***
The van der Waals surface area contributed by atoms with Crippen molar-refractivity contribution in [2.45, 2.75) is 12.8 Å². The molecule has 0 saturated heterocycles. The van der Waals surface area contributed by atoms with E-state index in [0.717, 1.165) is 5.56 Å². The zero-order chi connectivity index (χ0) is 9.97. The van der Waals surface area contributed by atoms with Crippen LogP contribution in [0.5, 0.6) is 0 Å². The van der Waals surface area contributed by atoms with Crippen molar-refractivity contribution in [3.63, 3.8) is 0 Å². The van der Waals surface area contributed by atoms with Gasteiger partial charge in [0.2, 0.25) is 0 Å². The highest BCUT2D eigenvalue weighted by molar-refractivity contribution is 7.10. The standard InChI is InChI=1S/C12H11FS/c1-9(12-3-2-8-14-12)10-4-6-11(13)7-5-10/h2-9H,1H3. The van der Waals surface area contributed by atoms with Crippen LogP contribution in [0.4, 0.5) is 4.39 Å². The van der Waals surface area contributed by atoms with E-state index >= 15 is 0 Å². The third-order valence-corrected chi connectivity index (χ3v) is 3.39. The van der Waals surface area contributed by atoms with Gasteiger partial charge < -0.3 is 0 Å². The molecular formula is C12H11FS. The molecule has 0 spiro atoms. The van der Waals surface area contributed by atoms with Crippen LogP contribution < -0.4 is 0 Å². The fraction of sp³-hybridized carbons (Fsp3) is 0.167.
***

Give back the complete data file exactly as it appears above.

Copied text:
The van der Waals surface area contributed by atoms with Crippen molar-refractivity contribution in [2.45, 2.75) is 12.8 Å². The molecule has 0 saturated heterocycles. The van der Waals surface area contributed by atoms with E-state index in [0.717, 1.165) is 5.56 Å². The zero-order chi connectivity index (χ0) is 9.97. The van der Waals surface area contributed by atoms with Crippen LogP contribution in [0.5, 0.6) is 0 Å². The van der Waals surface area contributed by atoms with Crippen molar-refractivity contribution in [3.63, 3.8) is 0 Å². The van der Waals surface area contributed by atoms with Gasteiger partial charge in [0.2, 0.25) is 0 Å². The highest BCUT2D eigenvalue weighted by molar-refractivity contribution is 7.10. The standard InChI is InChI=1S/C12H11FS/c1-9(12-3-2-8-14-12)10-4-6-11(13)7-5-10/h2-9H,1H3. The van der Waals surface area contributed by atoms with Crippen LogP contribution in [0.4, 0.5) is 4.39 Å². The van der Waals surface area contributed by atoms with E-state index >= 15 is 0 Å². The third-order valence-corrected chi connectivity index (χ3v) is 3.39. The van der Waals surface area contributed by atoms with Gasteiger partial charge < -0.3 is 0 Å². The molecular formula is C12H11FS. The molecule has 0 spiro atoms. The van der Waals surface area contributed by atoms with Crippen LogP contribution < -0.4 is 0 Å². The fraction of sp³-hybridized carbons (Fsp3) is 0.167.